- Paperback: 320 pages
- Publisher: Abaddon Books; 1 edition (15 Mar. 2009)
- Language: English
- ISBN-10: 1906735042
- ISBN-13: 978-1906735043
- Product Dimensions: 18 x 2 x 12.7 cm
- Average Customer Review: 4 customer reviews
- Amazon Bestsellers Rank: 2,572,079 in Books (See Top 100 in Books)
Operation Motherland (Afterblight Chronicles) (The Afterblight Chronicles) Paperback – 15 Mar 2009
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About the Author
Scott Andrews has written episode guides, magazine articles, film and book reviews, comics, audio plays, far too many blogs, some poems you will never read, and novels for Abaddon. You can contact him at www.eclectica.info, where you'll find all sorts of nonsense. He lives in a secret base hidden within the grounds of an elite public school, yet still dreams of escaping to the wilderness with his wife and two children.
Top customer reviews
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Lee, still having not heard a peep from his father decides to crash land a plane into the heart of war torn Iraq. Only to discover that in the wake of the occupation and Saddam, a new and unexpected madman threatens the lives of the surviving British soldiers and local resistance..
Meanwhile, Matron Jane is busy, along with some of the pupils, trying to smash a nasty child trafficking ring. Completely unaware of the dangers that approach the school she now runs..
Will Lee find his father? Or for that matter ever see Matron again? Or will 'Operation Motherland' destroy everything they love and have fought for, since The Cull..??
Just finished reading the second book in this trilogy, and enjoyed it almost as much as the first one.
As before there's plenty of action and violence, propped up with a bit of bad language and plenty of wise~ass humour. The characters and situations, almost as unlikely and unbelievable as the ending. But don't let that put you off because it achieves exactly what was intended, I'm sure.
If unfamiliar with the series, imagine Melody [DVD]  crossed with The Guns Of Navarone (Special Edition) [DVD] , via Basra!!
If not exactly a work of literary nourishment, this is nonetheless punchy fun, and very entertaining with it.
Looking forward to the last book in the series now...
Most helpful customer reviews on Amazon.com
Operation Motherland wasn't exactly boring, but there was SO MUCH going on and the story jumped around so often that I was often on the confused side and found myself barely caring enough to reread the chapter to figure out why someone who was supposed to be important just died. Also, there were just too many coincidences.
Way too many.
Yes, the story needs to move forward but I just couldn't believe that after cheating death in many amazing ways Lee could also manage to fly himself to the middle of nowhere and just happen to stumble upon a ton of people who all knew his father ALL while continuing to cheat death. It got really old extremely fast and the only reason I continued to plow through the book was because I knew I had to read it in order to finish up the series.
In short. This book is not outright horrible, and you pretty much have to read it if you want to finish up the series, but it is not as good as School's Out.
OPERATION MOTHERLAND is very crazy. Lee, hero from the prequel, is now travelling to Iraq to search for his father who hasn't turned up in the UK as for yet. This is highly bizarre and unrealistic to begin with: have a 16 years old kid fly a plane to exactly the one little tiny village all over Iraq where his father is involved in a conflict. Sure, he flies EXACTLY over that little village, gets shot down, is being imprisoned and later thrown into a cell where he finds - you guess it - his father.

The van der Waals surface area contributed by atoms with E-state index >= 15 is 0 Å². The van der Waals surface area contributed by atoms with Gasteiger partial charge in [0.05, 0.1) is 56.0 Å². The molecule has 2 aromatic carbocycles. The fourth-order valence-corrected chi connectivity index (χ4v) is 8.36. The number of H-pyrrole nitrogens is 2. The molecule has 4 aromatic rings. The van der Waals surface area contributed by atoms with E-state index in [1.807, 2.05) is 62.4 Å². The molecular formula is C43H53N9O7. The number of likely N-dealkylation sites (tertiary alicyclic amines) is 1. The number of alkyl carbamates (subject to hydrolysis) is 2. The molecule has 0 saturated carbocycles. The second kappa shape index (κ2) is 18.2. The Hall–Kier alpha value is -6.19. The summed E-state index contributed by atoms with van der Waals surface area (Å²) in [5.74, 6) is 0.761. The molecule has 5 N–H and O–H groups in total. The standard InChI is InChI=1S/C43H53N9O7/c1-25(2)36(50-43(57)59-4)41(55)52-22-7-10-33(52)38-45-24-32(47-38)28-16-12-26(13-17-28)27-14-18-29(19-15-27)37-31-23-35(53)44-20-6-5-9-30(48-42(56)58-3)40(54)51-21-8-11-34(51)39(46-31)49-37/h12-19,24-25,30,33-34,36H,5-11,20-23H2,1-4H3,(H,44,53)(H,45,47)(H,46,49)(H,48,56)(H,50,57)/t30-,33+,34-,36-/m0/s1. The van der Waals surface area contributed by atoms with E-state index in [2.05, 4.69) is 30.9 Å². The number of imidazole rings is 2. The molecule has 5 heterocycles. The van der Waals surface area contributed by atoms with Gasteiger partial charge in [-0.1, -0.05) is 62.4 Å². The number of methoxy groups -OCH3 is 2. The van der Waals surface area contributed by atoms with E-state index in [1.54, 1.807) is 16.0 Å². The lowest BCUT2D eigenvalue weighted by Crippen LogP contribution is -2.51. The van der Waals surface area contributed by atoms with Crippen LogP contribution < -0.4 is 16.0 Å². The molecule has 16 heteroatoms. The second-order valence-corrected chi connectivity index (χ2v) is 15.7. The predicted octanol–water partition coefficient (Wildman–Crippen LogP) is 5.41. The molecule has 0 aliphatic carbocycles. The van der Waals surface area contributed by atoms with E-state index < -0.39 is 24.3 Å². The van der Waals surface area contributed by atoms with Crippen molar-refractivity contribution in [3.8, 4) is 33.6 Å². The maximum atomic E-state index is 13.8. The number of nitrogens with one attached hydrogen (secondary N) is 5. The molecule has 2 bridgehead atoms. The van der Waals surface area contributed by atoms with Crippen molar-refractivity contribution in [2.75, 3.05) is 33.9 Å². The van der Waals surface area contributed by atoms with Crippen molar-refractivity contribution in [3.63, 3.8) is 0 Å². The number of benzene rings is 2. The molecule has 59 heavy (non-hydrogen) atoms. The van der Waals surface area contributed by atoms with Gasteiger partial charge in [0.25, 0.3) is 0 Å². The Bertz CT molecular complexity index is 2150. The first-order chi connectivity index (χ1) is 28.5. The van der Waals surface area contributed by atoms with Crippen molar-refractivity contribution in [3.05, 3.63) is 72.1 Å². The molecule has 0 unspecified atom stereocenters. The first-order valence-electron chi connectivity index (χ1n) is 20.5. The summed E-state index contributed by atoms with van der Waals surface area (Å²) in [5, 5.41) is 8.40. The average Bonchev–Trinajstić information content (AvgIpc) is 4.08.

In that regard, there's a lot of unbeliebably accidental stuff in here that you just must accept. But it doesn't really distract as the Afterblight Chronicles never were really realistic. There's female doctors with no combat experience who can not only survive a totally overpowered attack, but also kill all the enemies. (Kill or Cure). So this is guilty pleasure for definite that follows the unrealistic roules of Hollywood action movies.
OPERATION MOTHERLAND made me feel very dizzy. It's because it moves extremly fast. Plane gets shot down, pilot escapes, lands on a roof that gets shot by snipers, he slides down the roof, lands on tank, throws a grenade into it, jumps off, loses one ear due to the explosion shortly before avoiding a knife attack... to me, it was simply too much. It made me read faster just like action scenes generally have a faster speed.
This book is PAINFUL and crazy, entertaining, funny, unrealistic even in ridiculous ways and so full of action there's not much else. The characters have A LOT OF CHARME, I liked them very much even though they are absolutly lightyears away from ANY realism: no way that kids who lost everything including their parents are THAT enthusiatic and black humoured like the characters here. It would follow suit if humans had almost no tragic emotions to feel, but regarding the fact that the tale plays not late after a viral apocalypse has destroyed civilisation, these kids are WAYS too cool.
But that's ok to me. I've been doing a lot of reading on the endtimes subject because I'm into finishing something similiar. Most books were pretty tragic and sad (the road, earth abides), some were very adventurous (Swan Song), and others were pretty decent and realistic (Alas Babylon). I myself prefer this kind of meal being served more realistically in regard of the characters' condition, I also like the sad depressing mood of endtime stories. But at some point it can just become too much.
This book is not about loneliness or somebody just travelling the quiet dead earth, it's loud, fast and explosive. Almost too much for my tastes.